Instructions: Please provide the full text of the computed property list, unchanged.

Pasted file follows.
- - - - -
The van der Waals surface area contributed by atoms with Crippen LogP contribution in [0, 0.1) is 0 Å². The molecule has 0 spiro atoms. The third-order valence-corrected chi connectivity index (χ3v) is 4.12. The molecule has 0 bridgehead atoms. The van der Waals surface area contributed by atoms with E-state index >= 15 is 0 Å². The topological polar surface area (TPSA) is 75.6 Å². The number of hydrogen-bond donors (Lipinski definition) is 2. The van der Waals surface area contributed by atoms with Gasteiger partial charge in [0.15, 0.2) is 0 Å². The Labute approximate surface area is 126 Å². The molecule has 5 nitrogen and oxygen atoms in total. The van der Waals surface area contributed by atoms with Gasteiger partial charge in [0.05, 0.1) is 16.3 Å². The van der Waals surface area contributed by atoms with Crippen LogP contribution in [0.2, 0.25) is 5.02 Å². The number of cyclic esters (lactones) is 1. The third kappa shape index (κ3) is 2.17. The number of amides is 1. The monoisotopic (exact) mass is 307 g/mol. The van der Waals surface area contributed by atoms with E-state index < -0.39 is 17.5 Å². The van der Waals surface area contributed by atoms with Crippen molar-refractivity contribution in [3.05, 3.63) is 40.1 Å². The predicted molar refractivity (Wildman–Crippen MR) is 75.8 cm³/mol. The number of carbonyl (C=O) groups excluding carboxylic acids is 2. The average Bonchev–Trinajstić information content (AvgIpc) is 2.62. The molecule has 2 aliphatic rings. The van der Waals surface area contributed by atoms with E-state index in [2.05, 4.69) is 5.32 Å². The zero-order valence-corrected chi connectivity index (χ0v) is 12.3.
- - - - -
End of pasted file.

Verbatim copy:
The van der Waals surface area contributed by atoms with Crippen LogP contribution in [0, 0.1) is 0 Å². The molecule has 0 spiro atoms. The third-order valence-corrected chi connectivity index (χ3v) is 4.12. The molecule has 0 bridgehead atoms. The van der Waals surface area contributed by atoms with E-state index >= 15 is 0 Å². The topological polar surface area (TPSA) is 75.6 Å². The number of hydrogen-bond donors (Lipinski definition) is 2. The van der Waals surface area contributed by atoms with Gasteiger partial charge in [0.15, 0.2) is 0 Å². The Labute approximate surface area is 126 Å². The molecule has 5 nitrogen and oxygen atoms in total. The van der Waals surface area contributed by atoms with Gasteiger partial charge in [0.05, 0.1) is 16.3 Å². The van der Waals surface area contributed by atoms with Crippen LogP contribution in [0.2, 0.25) is 5.02 Å². The number of cyclic esters (lactones) is 1. The third kappa shape index (κ3) is 2.17. The number of amides is 1. The monoisotopic (exact) mass is 307 g/mol. The van der Waals surface area contributed by atoms with E-state index < -0.39 is 17.5 Å². The van der Waals surface area contributed by atoms with Crippen molar-refractivity contribution in [3.05, 3.63) is 40.1 Å². The predicted molar refractivity (Wildman–Crippen MR) is 75.8 cm³/mol. The number of carbonyl (C=O) groups excluding carboxylic acids is 2. The average Bonchev–Trinajstić information content (AvgIpc) is 2.62. The molecule has 2 aliphatic rings. The van der Waals surface area contributed by atoms with E-state index in [2.05, 4.69) is 5.32 Å². The zero-order valence-corrected chi connectivity index (χ0v) is 12.3.